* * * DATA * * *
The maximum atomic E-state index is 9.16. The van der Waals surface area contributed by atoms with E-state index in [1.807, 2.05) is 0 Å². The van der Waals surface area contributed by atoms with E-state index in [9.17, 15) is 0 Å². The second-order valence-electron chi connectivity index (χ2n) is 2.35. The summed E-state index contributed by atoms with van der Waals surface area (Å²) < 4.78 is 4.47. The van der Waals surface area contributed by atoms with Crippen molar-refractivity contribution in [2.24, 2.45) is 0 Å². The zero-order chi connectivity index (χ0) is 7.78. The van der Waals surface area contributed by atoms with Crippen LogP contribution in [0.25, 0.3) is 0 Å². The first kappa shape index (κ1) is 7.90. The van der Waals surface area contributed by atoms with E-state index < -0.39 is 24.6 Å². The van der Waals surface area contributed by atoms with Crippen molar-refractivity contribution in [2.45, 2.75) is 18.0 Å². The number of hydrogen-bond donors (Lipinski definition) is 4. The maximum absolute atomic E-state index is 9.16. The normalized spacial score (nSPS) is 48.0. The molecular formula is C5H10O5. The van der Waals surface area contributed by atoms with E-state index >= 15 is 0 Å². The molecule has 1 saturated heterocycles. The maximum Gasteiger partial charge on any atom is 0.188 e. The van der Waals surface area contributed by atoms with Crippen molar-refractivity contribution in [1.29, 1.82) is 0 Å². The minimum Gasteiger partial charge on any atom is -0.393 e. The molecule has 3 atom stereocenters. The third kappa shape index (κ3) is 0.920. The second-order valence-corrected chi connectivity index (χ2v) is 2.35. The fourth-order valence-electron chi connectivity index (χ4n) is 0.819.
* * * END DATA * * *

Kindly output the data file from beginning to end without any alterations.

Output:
The maximum atomic E-state index is 9.16. The van der Waals surface area contributed by atoms with E-state index in [1.807, 2.05) is 0 Å². The van der Waals surface area contributed by atoms with E-state index in [9.17, 15) is 0 Å². The second-order valence-electron chi connectivity index (χ2n) is 2.35. The summed E-state index contributed by atoms with van der Waals surface area (Å²) < 4.78 is 4.47. The van der Waals surface area contributed by atoms with Crippen molar-refractivity contribution in [2.24, 2.45) is 0 Å². The zero-order chi connectivity index (χ0) is 7.78. The van der Waals surface area contributed by atoms with Crippen LogP contribution in [0.25, 0.3) is 0 Å². The first kappa shape index (κ1) is 7.90. The van der Waals surface area contributed by atoms with E-state index < -0.39 is 24.6 Å². The van der Waals surface area contributed by atoms with Crippen molar-refractivity contribution in [2.45, 2.75) is 18.0 Å². The number of hydrogen-bond donors (Lipinski definition) is 4. The maximum absolute atomic E-state index is 9.16. The normalized spacial score (nSPS) is 48.0. The molecular formula is C5H10O5. The van der Waals surface area contributed by atoms with E-state index >= 15 is 0 Å². The molecule has 1 saturated heterocycles. The maximum Gasteiger partial charge on any atom is 0.188 e. The van der Waals surface area contributed by atoms with Crippen molar-refractivity contribution in [1.29, 1.82) is 0 Å². The minimum Gasteiger partial charge on any atom is -0.393 e. The molecule has 3 atom stereocenters. The third kappa shape index (κ3) is 0.920. The second-order valence-corrected chi connectivity index (χ2v) is 2.35. The fourth-order valence-electron chi connectivity index (χ4n) is 0.819.